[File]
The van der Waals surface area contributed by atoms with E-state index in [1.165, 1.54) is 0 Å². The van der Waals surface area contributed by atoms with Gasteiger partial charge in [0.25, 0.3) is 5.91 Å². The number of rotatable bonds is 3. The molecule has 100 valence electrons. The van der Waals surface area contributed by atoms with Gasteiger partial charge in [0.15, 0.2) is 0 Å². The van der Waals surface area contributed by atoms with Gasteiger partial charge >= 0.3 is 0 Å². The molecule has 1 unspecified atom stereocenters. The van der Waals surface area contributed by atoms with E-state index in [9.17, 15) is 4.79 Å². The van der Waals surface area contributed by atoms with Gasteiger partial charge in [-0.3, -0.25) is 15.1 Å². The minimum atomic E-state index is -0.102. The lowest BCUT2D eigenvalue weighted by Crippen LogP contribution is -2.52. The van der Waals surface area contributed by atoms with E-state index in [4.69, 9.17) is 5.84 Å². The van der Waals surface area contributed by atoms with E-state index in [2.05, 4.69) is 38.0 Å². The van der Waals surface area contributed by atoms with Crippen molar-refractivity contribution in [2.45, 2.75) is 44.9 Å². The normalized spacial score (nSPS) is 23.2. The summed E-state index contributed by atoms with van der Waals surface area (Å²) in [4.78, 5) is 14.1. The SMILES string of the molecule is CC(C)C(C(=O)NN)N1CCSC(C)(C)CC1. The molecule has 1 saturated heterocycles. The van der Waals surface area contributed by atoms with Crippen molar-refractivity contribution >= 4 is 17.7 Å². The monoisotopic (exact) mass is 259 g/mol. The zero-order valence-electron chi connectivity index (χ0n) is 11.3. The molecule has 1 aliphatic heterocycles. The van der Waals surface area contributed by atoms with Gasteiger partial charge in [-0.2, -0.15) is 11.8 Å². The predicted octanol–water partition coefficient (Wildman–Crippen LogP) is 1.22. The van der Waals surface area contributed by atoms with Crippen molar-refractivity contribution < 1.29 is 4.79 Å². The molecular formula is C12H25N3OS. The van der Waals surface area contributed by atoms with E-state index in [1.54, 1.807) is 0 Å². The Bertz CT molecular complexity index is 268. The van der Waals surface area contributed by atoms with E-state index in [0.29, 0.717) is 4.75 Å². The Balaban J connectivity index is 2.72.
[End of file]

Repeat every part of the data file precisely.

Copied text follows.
The van der Waals surface area contributed by atoms with E-state index in [1.165, 1.54) is 0 Å². The van der Waals surface area contributed by atoms with Gasteiger partial charge in [0.25, 0.3) is 5.91 Å². The number of rotatable bonds is 3. The molecule has 100 valence electrons. The van der Waals surface area contributed by atoms with Gasteiger partial charge in [0.15, 0.2) is 0 Å². The van der Waals surface area contributed by atoms with Gasteiger partial charge >= 0.3 is 0 Å². The molecule has 1 unspecified atom stereocenters. The van der Waals surface area contributed by atoms with E-state index in [9.17, 15) is 4.79 Å². The van der Waals surface area contributed by atoms with Gasteiger partial charge in [-0.3, -0.25) is 15.1 Å². The minimum atomic E-state index is -0.102. The lowest BCUT2D eigenvalue weighted by Crippen LogP contribution is -2.52. The van der Waals surface area contributed by atoms with E-state index in [4.69, 9.17) is 5.84 Å². The van der Waals surface area contributed by atoms with E-state index in [2.05, 4.69) is 38.0 Å². The van der Waals surface area contributed by atoms with Crippen molar-refractivity contribution in [2.45, 2.75) is 44.9 Å². The normalized spacial score (nSPS) is 23.2. The summed E-state index contributed by atoms with van der Waals surface area (Å²) in [4.78, 5) is 14.1. The SMILES string of the molecule is CC(C)C(C(=O)NN)N1CCSC(C)(C)CC1. The molecule has 1 saturated heterocycles. The van der Waals surface area contributed by atoms with Crippen molar-refractivity contribution >= 4 is 17.7 Å². The monoisotopic (exact) mass is 259 g/mol. The zero-order valence-electron chi connectivity index (χ0n) is 11.3. The molecule has 1 aliphatic heterocycles. The van der Waals surface area contributed by atoms with Gasteiger partial charge in [-0.2, -0.15) is 11.8 Å². The predicted octanol–water partition coefficient (Wildman–Crippen LogP) is 1.22. The van der Waals surface area contributed by atoms with Crippen molar-refractivity contribution < 1.29 is 4.79 Å². The molecular formula is C12H25N3OS. The van der Waals surface area contributed by atoms with E-state index in [1.54, 1.807) is 0 Å². The Bertz CT molecular complexity index is 268. The van der Waals surface area contributed by atoms with E-state index in [0.29, 0.717) is 4.75 Å². The Balaban J connectivity index is 2.72.